We Get the Best Jobs!

by Roland Minton on June 3, 2014


Which major prepares you for the best jobs? It partly depends on how you define “best jobs” but CareerCast ranks jobs on the basis of work environment, income, outlook, and stress. These are broken down into subcategories (for “stress” they use level of risk, toughness of deadlines, and 9 other factors), the scores are added up and the 200 jobs in the CareerCast list get ranked. And the winner is … MCSP! The number one job in the 2014 ranking is Mathematician; number three is Statistician; number four is Actuary; number seven is Software Engineer; and number eight is Computer Systems Analyst. A major in any of the MCSP disciplines lines you up for a top career! Here are some of CareerCast’s comments about what those careers entail.

Mathematicians “are the people who figure out if a decision makes sense for a company or organization, be it digging for oil or building a car. They work in a variety of sectors, including energy, transportation, and IT…. They’re hired in the public and the private sector … (and by) nonprofits.”

Statisticians “are the people who determine the statistical likelihood of things. They figure out how many people will buy that new Ipad or if that breakfast cereal is selling well due to changing demographics; basically, any kind of planning for the future. And they can work across most industries.”

Actuaries “are the people who determine how long something is going to last. Typically, they work for insurance companies estimating how long people are going to live or the statistical likelihood that they will get a particular disease. However, they’re increasingly being used for other industries, such as infrastructure.”

Software Engineers “are the people who write software code for programs that manage everything from online shopping to home heating and airport-landing schedules.”

Computer Systems Analysts “are the people who work with the actual hardware (from servers to laptops) to make sure that it’s the right equipment in the right amount, it’s doing what the company needs it to do, and there are no outages. They’re always working to increase speed and efficiency, and there’s a huge demand for what they do.”

You might be wondering what the worst jobs are. At the bottom, number 200, is lumberjack. Next to last may surprise you: newspaper reporter, partly due to an expected decline in number of jobs by 13% in the next ten years.

But, if you’re taking MCSP courses, you’re preparing for the best jobs and the best careers, and that is no surprise.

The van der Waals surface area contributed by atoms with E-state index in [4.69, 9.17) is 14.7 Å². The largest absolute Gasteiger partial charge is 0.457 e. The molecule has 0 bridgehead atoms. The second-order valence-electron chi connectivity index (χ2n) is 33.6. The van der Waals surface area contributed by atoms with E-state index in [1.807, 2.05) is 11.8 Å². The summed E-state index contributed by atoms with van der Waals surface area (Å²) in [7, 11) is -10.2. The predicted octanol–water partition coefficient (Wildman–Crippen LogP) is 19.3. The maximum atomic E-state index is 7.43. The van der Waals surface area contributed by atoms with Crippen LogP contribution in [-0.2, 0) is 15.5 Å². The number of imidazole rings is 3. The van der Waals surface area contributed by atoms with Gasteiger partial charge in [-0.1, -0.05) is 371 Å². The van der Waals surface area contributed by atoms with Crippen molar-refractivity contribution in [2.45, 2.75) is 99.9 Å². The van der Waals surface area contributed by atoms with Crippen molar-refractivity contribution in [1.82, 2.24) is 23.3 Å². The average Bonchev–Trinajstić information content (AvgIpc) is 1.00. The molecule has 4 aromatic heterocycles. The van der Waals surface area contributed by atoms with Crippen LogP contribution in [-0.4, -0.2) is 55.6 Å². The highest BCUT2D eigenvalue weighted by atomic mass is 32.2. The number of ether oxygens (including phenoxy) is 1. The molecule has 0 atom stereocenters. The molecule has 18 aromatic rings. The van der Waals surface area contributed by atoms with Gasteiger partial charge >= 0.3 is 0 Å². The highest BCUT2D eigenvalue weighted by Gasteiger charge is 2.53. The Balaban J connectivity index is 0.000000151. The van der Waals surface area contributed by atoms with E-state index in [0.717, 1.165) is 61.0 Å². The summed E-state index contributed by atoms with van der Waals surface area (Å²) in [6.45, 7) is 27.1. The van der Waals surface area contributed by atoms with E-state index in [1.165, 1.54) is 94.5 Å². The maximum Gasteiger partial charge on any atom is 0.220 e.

Nobody Expects the Math Inquisition

by Roland Minton on May 7, 2014

Spanish Inquisition

Our chief weapon is surprise. Yes, surprise and fear. Our two weapons are fear and surprise. And ruthless efficiency. Our three weapons … among our weapons are … Let’s start over.

In a process that we hope is more logical than the Monty Python sketch quoted above, senior mathematics majors undergo an oral examination by the mathematics faculty that we lovingly call “the Inquisition.” Each student fields questions related to the required mathematics courses in an interview that lasts about 25 minutes. Calling this an examination is misleading, in that the results are used to assess the mathematics program in general and not the individual students. In practice, this fact has done little to calm the nerves of prospective graduates who must face all of the mathematics faculty, by themselves with only a blank chalkboard for support. We admit that a kinder name than “the Inquisition” could reduce the stress levels. However, we do believe the process serves two important purposes beyond our own assessment. The students have a powerful incentive to reflect on and review the mathematics that they have learned, and it is a rite of passage for seniors.

A nice tradition that has developed is for the soon-to-be-Inquizzed seniors to band together and create a dress code. The class of 2013 came as crayons, each person a different color. The class of 2014, noting the one-to-one correspondence between students and tenure track faculty, came dressed as faculty members. From left to right in the picture, we have alternate Drs. Spielman, Saoub, Robbins, Taylor, and Minton. The disguises didn’t make the questions any easier, but we love the imagination and camaraderie that the effort represents.


Inquisition crayons 2


Roanoke College Shines at Record-Setting Meeting

by Roland Minton on May 1, 2014

maa b heather